This work aimed to verify the invasion of the dung beetles community from intra-Amazonian savanna by the African species Digitonthophagus gazella (Fabricius 1787). The research was carried out near Alter do Chão village (2º 31' S; 55º 00' W), 36 Km Southwest of Santarém, Pará, Brazil. Twenty two areas were sampled, from 21 July to 13 August 2003, using 66 baited pitfall traps (cattle dung, human faeces and carcass bait). D. gazella individuals were found in four of twenty two sampled areas. The presence of the species in the savanna was analysed by a logistic regression, using the occurrence of burnings in the last six years, species richness and abundance of native Scarabaeinae, and abundance of Canthon sp1, (the most abundant species in the region), as explanatory variables. Except for the total abundance of native Scarabaeinae, none of the variables were statistically significant for the presence of D. gazella. Hypothetically, these results were probably due to a non-analysed factor related to the invasibility of the area by D. gazella, or lack of time for the species to disperse and establish in all the areas, or a resistance of native dung beetle community to D. gazella invasion. Nevertheless, there must be a competitive mechanism of invasion resistance bounding the abundance of native species and D. gazella invasibility.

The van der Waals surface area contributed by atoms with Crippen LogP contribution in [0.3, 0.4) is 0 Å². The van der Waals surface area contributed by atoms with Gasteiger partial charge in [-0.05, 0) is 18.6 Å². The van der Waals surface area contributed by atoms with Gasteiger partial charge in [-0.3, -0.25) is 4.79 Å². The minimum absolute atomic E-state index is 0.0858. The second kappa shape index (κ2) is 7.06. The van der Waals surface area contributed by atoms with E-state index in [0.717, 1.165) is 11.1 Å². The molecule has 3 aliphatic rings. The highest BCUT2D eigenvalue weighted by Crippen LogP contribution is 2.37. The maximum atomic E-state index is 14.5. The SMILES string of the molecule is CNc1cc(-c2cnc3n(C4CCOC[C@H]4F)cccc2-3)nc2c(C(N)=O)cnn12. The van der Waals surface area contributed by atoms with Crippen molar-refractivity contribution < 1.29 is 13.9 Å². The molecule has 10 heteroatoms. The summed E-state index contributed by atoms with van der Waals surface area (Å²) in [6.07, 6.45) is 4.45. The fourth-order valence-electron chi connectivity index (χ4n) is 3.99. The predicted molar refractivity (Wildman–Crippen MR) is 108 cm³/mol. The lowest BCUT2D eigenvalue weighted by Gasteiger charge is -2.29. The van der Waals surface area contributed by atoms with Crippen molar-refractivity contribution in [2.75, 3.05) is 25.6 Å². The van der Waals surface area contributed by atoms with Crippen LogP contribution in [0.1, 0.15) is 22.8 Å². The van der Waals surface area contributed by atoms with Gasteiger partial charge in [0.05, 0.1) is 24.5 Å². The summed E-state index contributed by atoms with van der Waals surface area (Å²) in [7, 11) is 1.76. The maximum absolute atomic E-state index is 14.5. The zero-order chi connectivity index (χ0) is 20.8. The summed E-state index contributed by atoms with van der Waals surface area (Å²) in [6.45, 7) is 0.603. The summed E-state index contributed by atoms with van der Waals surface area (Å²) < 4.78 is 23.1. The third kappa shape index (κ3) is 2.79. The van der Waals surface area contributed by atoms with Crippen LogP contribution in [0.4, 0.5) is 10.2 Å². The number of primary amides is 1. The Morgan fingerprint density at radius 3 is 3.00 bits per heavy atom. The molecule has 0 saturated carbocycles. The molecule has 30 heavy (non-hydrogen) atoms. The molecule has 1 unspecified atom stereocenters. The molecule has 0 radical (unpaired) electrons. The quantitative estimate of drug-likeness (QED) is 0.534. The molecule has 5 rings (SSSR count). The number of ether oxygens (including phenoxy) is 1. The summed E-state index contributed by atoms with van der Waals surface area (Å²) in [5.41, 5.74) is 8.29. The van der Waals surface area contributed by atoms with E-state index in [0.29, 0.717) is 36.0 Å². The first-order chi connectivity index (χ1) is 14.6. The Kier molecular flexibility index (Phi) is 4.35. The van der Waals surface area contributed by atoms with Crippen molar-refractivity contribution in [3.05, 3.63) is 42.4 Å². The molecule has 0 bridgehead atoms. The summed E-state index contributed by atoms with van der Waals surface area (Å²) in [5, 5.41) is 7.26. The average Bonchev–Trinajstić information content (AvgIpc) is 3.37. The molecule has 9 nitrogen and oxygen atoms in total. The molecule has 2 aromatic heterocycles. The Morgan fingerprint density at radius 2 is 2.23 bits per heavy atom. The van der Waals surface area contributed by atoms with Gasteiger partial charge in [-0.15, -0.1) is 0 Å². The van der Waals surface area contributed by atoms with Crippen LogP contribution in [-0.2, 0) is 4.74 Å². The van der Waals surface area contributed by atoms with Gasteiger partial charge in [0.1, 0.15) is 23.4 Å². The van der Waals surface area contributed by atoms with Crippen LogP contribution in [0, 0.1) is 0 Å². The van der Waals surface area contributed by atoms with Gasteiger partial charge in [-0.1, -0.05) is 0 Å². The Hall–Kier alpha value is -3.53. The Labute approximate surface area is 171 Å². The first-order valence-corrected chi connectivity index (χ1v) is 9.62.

Amazonian; Tropical ecosystem; Brazil; Biological invasion